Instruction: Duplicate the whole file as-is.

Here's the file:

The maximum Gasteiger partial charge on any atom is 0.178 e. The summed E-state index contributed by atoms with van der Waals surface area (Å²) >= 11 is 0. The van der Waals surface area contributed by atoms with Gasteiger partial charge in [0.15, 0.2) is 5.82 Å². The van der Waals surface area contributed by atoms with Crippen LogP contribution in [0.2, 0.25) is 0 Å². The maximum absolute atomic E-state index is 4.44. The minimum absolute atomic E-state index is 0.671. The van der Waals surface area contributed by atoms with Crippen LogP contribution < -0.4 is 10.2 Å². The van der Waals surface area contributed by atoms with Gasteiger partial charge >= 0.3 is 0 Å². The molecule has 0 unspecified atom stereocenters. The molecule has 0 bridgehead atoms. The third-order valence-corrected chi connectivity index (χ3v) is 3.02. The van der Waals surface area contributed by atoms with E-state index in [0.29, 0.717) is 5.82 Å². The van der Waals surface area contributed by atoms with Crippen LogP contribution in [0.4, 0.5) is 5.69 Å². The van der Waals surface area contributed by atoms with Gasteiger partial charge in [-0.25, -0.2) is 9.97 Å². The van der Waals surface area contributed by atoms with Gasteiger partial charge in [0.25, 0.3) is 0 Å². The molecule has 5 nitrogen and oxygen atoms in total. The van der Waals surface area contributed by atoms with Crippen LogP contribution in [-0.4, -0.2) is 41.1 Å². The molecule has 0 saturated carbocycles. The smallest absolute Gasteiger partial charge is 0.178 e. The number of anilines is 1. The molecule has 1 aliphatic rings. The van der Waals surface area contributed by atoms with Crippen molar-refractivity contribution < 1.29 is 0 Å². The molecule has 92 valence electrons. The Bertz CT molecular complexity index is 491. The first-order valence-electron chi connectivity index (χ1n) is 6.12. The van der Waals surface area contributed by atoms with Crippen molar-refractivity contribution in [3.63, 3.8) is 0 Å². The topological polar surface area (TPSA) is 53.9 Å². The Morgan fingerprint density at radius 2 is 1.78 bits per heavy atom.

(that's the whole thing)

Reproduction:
The maximum Gasteiger partial charge on any atom is 0.178 e. The summed E-state index contributed by atoms with van der Waals surface area (Å²) >= 11 is 0. The van der Waals surface area contributed by atoms with Gasteiger partial charge in [0.15, 0.2) is 5.82 Å². The van der Waals surface area contributed by atoms with Crippen LogP contribution in [0.2, 0.25) is 0 Å². The maximum absolute atomic E-state index is 4.44. The minimum absolute atomic E-state index is 0.671. The van der Waals surface area contributed by atoms with Crippen LogP contribution < -0.4 is 10.2 Å². The van der Waals surface area contributed by atoms with Gasteiger partial charge >= 0.3 is 0 Å². The molecule has 0 unspecified atom stereocenters. The molecule has 0 bridgehead atoms. The third-order valence-corrected chi connectivity index (χ3v) is 3.02. The van der Waals surface area contributed by atoms with E-state index in [0.29, 0.717) is 5.82 Å². The van der Waals surface area contributed by atoms with Crippen LogP contribution in [0.4, 0.5) is 5.69 Å². The van der Waals surface area contributed by atoms with Gasteiger partial charge in [-0.25, -0.2) is 9.97 Å². The van der Waals surface area contributed by atoms with Gasteiger partial charge in [0.25, 0.3) is 0 Å². The molecule has 5 nitrogen and oxygen atoms in total. The van der Waals surface area contributed by atoms with Crippen LogP contribution in [-0.4, -0.2) is 41.1 Å². The molecule has 0 saturated carbocycles. The smallest absolute Gasteiger partial charge is 0.178 e. The number of anilines is 1. The molecule has 1 aliphatic rings. The van der Waals surface area contributed by atoms with Crippen molar-refractivity contribution < 1.29 is 0 Å². The molecule has 92 valence electrons. The Bertz CT molecular complexity index is 491. The first-order valence-electron chi connectivity index (χ1n) is 6.12. The van der Waals surface area contributed by atoms with Crippen molar-refractivity contribution in [3.63, 3.8) is 0 Å². The topological polar surface area (TPSA) is 53.9 Å². The Morgan fingerprint density at radius 2 is 1.78 bits per heavy atom.